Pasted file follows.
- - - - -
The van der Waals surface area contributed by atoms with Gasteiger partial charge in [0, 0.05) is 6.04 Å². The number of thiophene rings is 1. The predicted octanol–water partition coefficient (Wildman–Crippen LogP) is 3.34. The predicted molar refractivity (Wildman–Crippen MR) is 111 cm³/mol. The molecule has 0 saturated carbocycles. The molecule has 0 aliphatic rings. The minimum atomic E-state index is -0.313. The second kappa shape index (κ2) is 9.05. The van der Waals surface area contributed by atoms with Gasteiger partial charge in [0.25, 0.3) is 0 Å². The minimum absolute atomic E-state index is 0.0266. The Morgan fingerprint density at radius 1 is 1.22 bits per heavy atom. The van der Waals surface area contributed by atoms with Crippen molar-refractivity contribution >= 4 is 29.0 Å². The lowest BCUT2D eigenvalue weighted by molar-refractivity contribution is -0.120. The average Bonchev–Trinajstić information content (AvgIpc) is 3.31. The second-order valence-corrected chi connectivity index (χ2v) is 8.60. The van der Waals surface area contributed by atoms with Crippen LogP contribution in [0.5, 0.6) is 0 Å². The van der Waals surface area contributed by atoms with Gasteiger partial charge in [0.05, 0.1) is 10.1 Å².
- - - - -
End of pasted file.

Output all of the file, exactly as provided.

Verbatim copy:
The van der Waals surface area contributed by atoms with Gasteiger partial charge in [0, 0.05) is 6.04 Å². The number of thiophene rings is 1. The predicted octanol–water partition coefficient (Wildman–Crippen LogP) is 3.34. The predicted molar refractivity (Wildman–Crippen MR) is 111 cm³/mol. The molecule has 0 saturated carbocycles. The molecule has 0 aliphatic rings. The minimum atomic E-state index is -0.313. The second kappa shape index (κ2) is 9.05. The van der Waals surface area contributed by atoms with Gasteiger partial charge in [0.25, 0.3) is 0 Å². The minimum absolute atomic E-state index is 0.0266. The Morgan fingerprint density at radius 1 is 1.22 bits per heavy atom. The van der Waals surface area contributed by atoms with Crippen molar-refractivity contribution >= 4 is 29.0 Å². The lowest BCUT2D eigenvalue weighted by molar-refractivity contribution is -0.120. The average Bonchev–Trinajstić information content (AvgIpc) is 3.31. The second-order valence-corrected chi connectivity index (χ2v) is 8.60. The van der Waals surface area contributed by atoms with Crippen LogP contribution in [0.5, 0.6) is 0 Å². The van der Waals surface area contributed by atoms with Gasteiger partial charge in [0.05, 0.1) is 10.1 Å².